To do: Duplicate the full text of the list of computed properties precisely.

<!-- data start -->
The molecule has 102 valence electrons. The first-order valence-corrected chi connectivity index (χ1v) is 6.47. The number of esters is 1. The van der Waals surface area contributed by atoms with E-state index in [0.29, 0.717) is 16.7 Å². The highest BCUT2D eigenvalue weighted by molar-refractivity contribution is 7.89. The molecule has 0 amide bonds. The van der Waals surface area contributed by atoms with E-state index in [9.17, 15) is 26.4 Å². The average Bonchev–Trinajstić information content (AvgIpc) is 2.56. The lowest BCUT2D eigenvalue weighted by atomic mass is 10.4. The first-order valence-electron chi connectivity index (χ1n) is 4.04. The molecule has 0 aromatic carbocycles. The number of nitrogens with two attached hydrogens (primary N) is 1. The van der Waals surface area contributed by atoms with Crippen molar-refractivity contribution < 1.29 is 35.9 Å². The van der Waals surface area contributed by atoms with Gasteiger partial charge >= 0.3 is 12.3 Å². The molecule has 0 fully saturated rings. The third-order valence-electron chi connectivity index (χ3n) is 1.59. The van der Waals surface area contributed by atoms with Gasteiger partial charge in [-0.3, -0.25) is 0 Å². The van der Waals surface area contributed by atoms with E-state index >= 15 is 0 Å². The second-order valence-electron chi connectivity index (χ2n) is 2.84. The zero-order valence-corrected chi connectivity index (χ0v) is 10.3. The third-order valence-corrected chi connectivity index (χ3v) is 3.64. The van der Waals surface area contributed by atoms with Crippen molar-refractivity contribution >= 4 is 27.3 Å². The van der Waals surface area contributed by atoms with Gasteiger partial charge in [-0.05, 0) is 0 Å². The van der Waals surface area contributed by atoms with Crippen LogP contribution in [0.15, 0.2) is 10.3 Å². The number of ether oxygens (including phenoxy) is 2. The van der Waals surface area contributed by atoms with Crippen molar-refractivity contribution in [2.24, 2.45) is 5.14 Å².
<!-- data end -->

The molecule has 102 valence electrons. The first-order valence-corrected chi connectivity index (χ1v) is 6.47. The number of esters is 1. The van der Waals surface area contributed by atoms with E-state index in [0.29, 0.717) is 16.7 Å². The highest BCUT2D eigenvalue weighted by molar-refractivity contribution is 7.89. The molecule has 0 amide bonds. The van der Waals surface area contributed by atoms with E-state index in [9.17, 15) is 26.4 Å². The average Bonchev–Trinajstić information content (AvgIpc) is 2.56. The lowest BCUT2D eigenvalue weighted by atomic mass is 10.4. The first-order valence-electron chi connectivity index (χ1n) is 4.04. The molecule has 0 aromatic carbocycles. The number of nitrogens with two attached hydrogens (primary N) is 1. The van der Waals surface area contributed by atoms with Crippen molar-refractivity contribution < 1.29 is 35.9 Å². The van der Waals surface area contributed by atoms with Gasteiger partial charge >= 0.3 is 12.3 Å². The molecule has 0 fully saturated rings. The third-order valence-electron chi connectivity index (χ3n) is 1.59. The van der Waals surface area contributed by atoms with Gasteiger partial charge in [-0.3, -0.25) is 0 Å². The van der Waals surface area contributed by atoms with E-state index >= 15 is 0 Å². The second-order valence-electron chi connectivity index (χ2n) is 2.84. The zero-order valence-corrected chi connectivity index (χ0v) is 10.3. The third-order valence-corrected chi connectivity index (χ3v) is 3.64. The van der Waals surface area contributed by atoms with Crippen molar-refractivity contribution >= 4 is 27.3 Å². The van der Waals surface area contributed by atoms with Gasteiger partial charge in [-0.05, 0) is 0 Å². The van der Waals surface area contributed by atoms with Crippen LogP contribution in [0.15, 0.2) is 10.3 Å². The number of ether oxygens (including phenoxy) is 2. The van der Waals surface area contributed by atoms with Crippen molar-refractivity contribution in [2.24, 2.45) is 5.14 Å².